Healthy hearing is critical for living well, but it is not always taken seriously. Hearing loss is often overlooked as a normal part of aging. It is frequently hidden due to stigma or disregarded because people think they “do fine most of the time.” In fact, according to the National Institute on Deafness and other Communication Disorders (NIDCD), less than 20% of adults who could benefit from wearing a hearing aid use one.
But hearing loss is not something to ignore. It can hinder your job performance, dampen your social life, and lower your confidence. Most importantly, it can separate you from the people and activities that matter most to you.
Luckily, accepting and treating your hearing loss can make all the difference. It certainly did for me. The first step is to normalize regular hearing screenings, just like those done for vision, high blood pressure and other potential health issues. The sooner a hearing loss is detected, the sooner you can do something about it.
Hearing loss can lead to social isolation, but there are many medical reasons for taking your hearing health seriously too. Hearing loss is twice as common in people with diabetes and there is a high correlation between hearing loss and cardiovascular disease.
Hearing loss is also linked to a higher risk of falls. People with even a mild hearing loss are nearly three times more likely to have a history of falling and these risks increase as the degree of loss worsens.
Most alarmingly, hearing loss is also associated with a higher likelihood of developing dementia. According to a 2010 Johns Hopkins study, those with even mild hearing loss are twice as likely to develop dementia, and this likelihood increases with higher degrees of hearing loss. But don’t panic. Hearing loss does not mean someone will develop dementia. Additional studies have shown that treating hearing loss lowers these risks.
Recognizing the signs of hearing loss can be tricky because the onset is often gradual. If two or more of the typical indicators of hearing loss listed below are true, it may be time to get your hearing tested.
The pandemic unmasked hearing loss for many people as they realized how much harder it was to understand speech without the visual cues that they may have been using to lipread.
You know someone is talking to you, but you have trouble understanding what they are saying. Perhaps it seems like they are mumbling or slurring their words together. If this happens frequently, it is probably due to hearing loss.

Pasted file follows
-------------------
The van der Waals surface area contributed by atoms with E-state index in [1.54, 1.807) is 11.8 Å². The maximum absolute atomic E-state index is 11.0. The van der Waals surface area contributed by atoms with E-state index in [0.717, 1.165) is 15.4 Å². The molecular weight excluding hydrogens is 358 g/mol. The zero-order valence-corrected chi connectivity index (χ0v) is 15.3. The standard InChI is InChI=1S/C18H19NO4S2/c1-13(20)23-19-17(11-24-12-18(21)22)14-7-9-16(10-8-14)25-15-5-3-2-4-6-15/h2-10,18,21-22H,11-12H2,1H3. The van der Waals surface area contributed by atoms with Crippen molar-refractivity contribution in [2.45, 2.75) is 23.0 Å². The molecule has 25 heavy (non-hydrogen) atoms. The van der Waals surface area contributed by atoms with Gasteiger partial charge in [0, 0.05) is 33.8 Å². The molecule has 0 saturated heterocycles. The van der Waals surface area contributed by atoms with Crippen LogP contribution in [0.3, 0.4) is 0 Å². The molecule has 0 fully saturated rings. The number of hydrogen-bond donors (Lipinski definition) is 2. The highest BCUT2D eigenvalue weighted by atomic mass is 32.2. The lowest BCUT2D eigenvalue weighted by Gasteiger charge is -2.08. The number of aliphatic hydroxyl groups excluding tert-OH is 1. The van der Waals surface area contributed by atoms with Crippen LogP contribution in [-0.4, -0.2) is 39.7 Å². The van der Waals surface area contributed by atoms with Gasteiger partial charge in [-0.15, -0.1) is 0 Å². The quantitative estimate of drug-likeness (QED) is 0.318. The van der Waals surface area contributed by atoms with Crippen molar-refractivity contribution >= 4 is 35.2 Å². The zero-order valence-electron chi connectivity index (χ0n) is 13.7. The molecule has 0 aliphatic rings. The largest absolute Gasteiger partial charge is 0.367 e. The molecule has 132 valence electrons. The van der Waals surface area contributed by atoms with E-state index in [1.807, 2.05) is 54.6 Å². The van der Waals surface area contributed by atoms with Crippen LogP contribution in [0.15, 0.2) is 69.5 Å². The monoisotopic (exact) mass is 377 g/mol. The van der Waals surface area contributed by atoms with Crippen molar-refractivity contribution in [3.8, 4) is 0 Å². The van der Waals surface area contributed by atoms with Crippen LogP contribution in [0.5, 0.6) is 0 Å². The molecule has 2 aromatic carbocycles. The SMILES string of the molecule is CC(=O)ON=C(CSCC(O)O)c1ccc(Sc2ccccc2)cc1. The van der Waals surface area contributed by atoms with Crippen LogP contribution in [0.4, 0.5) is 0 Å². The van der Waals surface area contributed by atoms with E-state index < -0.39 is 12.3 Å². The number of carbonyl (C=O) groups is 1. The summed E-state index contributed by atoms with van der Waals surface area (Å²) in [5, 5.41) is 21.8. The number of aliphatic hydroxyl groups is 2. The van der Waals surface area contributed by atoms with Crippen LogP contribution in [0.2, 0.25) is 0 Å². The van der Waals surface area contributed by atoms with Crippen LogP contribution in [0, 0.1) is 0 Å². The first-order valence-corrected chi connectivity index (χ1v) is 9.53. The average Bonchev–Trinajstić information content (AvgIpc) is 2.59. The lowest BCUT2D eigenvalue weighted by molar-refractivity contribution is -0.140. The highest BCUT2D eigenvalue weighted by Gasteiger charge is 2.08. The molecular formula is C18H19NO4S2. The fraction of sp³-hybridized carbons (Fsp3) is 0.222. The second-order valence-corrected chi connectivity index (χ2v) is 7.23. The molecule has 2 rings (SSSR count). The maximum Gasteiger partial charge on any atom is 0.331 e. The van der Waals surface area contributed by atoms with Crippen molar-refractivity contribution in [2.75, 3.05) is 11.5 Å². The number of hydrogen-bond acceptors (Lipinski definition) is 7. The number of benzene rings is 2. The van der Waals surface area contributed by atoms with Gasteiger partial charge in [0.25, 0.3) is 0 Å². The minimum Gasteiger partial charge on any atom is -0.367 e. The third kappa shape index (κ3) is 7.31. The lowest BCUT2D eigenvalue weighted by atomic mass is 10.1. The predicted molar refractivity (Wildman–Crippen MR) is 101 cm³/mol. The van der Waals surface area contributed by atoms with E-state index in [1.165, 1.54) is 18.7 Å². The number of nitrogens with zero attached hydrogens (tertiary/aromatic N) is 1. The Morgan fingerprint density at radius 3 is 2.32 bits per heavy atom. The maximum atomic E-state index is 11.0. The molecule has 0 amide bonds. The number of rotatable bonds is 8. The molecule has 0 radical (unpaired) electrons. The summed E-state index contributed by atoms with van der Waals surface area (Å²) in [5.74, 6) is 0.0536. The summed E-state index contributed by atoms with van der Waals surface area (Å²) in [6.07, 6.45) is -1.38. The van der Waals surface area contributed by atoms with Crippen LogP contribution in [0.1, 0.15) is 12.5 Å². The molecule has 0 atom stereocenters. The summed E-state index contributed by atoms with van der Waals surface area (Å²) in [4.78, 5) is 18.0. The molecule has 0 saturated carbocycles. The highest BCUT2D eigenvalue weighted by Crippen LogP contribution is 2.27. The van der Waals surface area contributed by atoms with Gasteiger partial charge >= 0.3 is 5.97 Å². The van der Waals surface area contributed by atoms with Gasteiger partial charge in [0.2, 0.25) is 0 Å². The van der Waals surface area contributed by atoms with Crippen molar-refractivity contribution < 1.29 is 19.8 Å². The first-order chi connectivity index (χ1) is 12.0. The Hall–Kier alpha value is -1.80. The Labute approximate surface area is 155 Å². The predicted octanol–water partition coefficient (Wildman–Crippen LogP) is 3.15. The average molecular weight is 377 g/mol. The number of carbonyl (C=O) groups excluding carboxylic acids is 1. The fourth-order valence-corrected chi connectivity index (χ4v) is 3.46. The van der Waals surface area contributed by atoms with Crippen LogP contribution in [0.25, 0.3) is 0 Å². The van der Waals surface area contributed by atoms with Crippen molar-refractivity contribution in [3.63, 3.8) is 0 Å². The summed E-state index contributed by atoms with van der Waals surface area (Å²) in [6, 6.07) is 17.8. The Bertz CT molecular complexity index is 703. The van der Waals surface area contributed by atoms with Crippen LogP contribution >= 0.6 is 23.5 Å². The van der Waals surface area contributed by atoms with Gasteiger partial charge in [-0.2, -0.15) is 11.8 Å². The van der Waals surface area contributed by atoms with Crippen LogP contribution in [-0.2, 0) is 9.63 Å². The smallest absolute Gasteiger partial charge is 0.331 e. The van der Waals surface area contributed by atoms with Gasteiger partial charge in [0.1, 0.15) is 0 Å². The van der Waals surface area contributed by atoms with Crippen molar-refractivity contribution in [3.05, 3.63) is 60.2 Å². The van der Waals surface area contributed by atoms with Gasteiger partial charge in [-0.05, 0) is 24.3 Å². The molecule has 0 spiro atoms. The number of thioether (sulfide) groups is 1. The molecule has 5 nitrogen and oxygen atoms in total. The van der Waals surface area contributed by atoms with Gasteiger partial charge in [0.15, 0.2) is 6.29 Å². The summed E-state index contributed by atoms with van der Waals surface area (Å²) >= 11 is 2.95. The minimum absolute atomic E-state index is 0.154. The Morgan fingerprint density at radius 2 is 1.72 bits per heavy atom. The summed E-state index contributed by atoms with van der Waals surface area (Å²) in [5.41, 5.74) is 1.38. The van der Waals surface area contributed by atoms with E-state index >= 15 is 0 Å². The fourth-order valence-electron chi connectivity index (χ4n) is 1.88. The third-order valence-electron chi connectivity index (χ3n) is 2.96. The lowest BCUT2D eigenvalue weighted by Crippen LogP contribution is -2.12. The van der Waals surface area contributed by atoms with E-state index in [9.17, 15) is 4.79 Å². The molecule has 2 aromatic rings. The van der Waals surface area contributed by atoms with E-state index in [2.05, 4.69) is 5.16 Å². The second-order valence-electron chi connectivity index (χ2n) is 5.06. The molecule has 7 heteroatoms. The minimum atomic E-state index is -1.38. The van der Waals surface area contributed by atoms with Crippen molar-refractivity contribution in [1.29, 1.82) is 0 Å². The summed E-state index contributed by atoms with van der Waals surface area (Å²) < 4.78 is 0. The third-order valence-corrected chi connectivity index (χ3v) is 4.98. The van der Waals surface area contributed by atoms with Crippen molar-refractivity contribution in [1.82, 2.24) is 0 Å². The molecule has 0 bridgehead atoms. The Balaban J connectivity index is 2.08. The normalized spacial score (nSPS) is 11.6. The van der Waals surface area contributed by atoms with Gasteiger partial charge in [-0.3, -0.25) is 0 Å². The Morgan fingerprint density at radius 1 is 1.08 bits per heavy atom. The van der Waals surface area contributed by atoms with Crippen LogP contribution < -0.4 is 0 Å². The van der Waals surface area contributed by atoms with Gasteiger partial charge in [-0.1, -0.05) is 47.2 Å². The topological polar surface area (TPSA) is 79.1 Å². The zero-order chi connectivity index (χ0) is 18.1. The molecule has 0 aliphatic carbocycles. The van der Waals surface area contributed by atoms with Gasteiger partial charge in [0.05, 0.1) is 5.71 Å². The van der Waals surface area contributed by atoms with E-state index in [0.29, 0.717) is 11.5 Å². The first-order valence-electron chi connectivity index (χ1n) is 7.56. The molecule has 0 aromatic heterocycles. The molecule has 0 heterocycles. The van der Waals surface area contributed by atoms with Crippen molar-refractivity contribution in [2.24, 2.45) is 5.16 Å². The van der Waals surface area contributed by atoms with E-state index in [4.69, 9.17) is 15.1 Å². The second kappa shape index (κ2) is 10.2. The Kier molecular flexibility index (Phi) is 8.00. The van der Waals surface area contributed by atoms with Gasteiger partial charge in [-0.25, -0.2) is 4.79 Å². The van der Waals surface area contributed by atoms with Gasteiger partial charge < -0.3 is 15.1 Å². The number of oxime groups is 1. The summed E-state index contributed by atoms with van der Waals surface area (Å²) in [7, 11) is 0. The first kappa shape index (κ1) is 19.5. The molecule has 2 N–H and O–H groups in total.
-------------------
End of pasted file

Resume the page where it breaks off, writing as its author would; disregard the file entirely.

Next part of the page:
This is the one sign only others will notice. Turning on the closed captions may help you fill in the blanks you are missing, but it won’t erase the hearing loss.
If you have started to avoid socializing or talking on the phone, you could be at risk for one of the most dangerous side effects of hearing loss—isolation, and depression. Using speech-to-text apps or sound amplifier apps may help in these settings, but a hearing evaluation is needed.
When you have hearing loss, understanding speech takes work. You must constantly combine the incomplete sounds you are hearing with visual and context clues. This is not easy, especially since the conversation does not stop while you are doing this extra processing. This mental activity is known as listening effort, and it can lead to hearing loss exhaustion.
Getting the facts through a hearing test is an important first step. If the diagnosis is hearing loss, then you can begin to do something about it. I recommend learning as much as you can about hearing loss from your hearing care professional but augmenting this with information from other people with hearing loss. You may not know any, but it is easy to find them online.
Facebook has many hearing loss groups (mine is Living With Hearing Loss) where you can read posts, ask questions, and pick up useful tips and tricks for better communication. Or pick up a hearing loss book or two. My book, Hear & Beyond: Live Skillfully with Hearing Loss, co-authored with Gael Hannan, shares our formula for living well with hearing loss.
Your hearing health is not something to be ignored. If you are having trouble hearing, take that first step and get your hearing tested today.
NOTE: A great place to start is with our free online hearing screener. You can even discuss the results with one of our personal hearing professionals – all with no obligation.
Shari Eberts is a passionate hearing health advocate and internationally recognized author and speaker on hearing loss issues. She is the founder of Living with Hearing Loss, a popular blog and online community for people with hearing loss, and an executive producer of We Hear You, an award-winning documentary about the hearing loss experience. Her book, Hear & Beyond: Live Skillfully with Hearing Loss, (co-authored with Gael Hannan) is the ultimate survival guide to living well with hearing loss. Shari has an adult-onset genetic hearing loss and hopes that by sharing her story, she will help others to live more peacefully with their own hearing issues. Connect with Shari: Blog, Facebook, LinkedIn, Twitter.